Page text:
F-Zero X Review (N64) | Nintendo Life

This review originally went live in 2016, and we’re updating and republishing it to mark the release of F-Zero X on Switch, available as part of the Nintendo Switch Online Expansion Pack N64 library.


The original F-Zero on the Super Nintendo really blew gamers away with its stunning use of Mode 7 visuals, colourful graphics, infectious music and tough-but-fair difficulty curve. It was really the first of its kind and has inspired many imitators over the years – and arguably laid the groundwork for the wildly successful Super Mario Kart. Taking all of this into account, Nintendo must have known the expectations were high for the N64 sequel and it duly pulled out all the stops in creating a game worthy of its predecessor.

Races are frantic affairs in F-Zero X; there’s a real thrill to be had as you zip around the tracks, finding a way through traffic, trying to hit the boost arrows and avoiding crashing into the barriers. After lap one, you gain use of the famous “Boost Power” where some of your precious energy meter can be exchanged for a burst of speed. It’s important not to overdo it, however, or the slightest bump will turn your craft into a flaming mangled mess of metal. Thankfully, the controls are incredibly tight and precise, so when you do hit the wall, it’s almost always your fault and not the game’s.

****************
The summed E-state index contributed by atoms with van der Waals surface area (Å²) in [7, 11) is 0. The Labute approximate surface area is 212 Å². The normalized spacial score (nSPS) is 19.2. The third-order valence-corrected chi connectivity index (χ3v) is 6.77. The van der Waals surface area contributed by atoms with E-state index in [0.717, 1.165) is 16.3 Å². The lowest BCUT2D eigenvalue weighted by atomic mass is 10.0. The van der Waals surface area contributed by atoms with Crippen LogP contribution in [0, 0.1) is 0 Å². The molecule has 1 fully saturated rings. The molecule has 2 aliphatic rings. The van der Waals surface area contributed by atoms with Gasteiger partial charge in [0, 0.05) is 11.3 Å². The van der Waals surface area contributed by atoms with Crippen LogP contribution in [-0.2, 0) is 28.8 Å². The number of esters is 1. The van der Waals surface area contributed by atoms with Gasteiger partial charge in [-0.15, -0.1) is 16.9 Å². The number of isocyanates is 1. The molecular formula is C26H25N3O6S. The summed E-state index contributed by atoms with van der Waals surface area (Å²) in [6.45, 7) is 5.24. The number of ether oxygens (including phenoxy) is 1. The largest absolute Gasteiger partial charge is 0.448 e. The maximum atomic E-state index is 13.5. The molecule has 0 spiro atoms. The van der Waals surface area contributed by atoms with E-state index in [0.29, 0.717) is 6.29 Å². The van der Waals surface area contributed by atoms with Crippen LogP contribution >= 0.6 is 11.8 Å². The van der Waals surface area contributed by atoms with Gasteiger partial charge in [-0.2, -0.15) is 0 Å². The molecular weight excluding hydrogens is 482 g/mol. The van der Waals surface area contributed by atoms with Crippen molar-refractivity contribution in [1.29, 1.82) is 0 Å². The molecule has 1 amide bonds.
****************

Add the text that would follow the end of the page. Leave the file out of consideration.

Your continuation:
Another way to ruin your race day is to fall off the course entirely, which results in a long drop, a big explosion and an instant retirement. As the racetracks are placed above cities, presumably you also mess up some poor sod’s garden party. Luckily, you appear to have a friend within the sport’s governing body as (assuming you have a spare craft remaining) the race is then restarted from the beginning, giving you another chance to succeed (or maybe just to find a new spot in which to burst into flames).

The tracks are well designed, with a mix of bends and straights of varying width. Sometimes there’s a smooth line to take, other times you’ll find yourself crashing around the corners. There are loops and various degrees of elevation changes, whilst half-pipe sections feel like a particularly intense bobsleigh ride when you swish side-to-side trying not to get thrown from the track, and tunnels get dizzying as you spin upside down trying to wrest some degree of control. The drives across large pipes suspended high in the sky can be terrifying, with each collision or mistake threatening to end your race.

You can rely on just your driving skill to see you to victory or you can be a little more aggressive, as by using the drift buttons it’s possible to perform a spin-attack to try and knock other racers into danger. Doing this can be a mistake as it can send you into a corner awkwardly, slowing your race or even lead to your own destruction, but should your championship rival (helpfully indicated by an on-screen marker) be alongside you, it can be tough to resist. If you develop a taste for this extreme road rage the game also features a “Death Race” track where the aim is to take out the other 29 competitors as quickly as possible.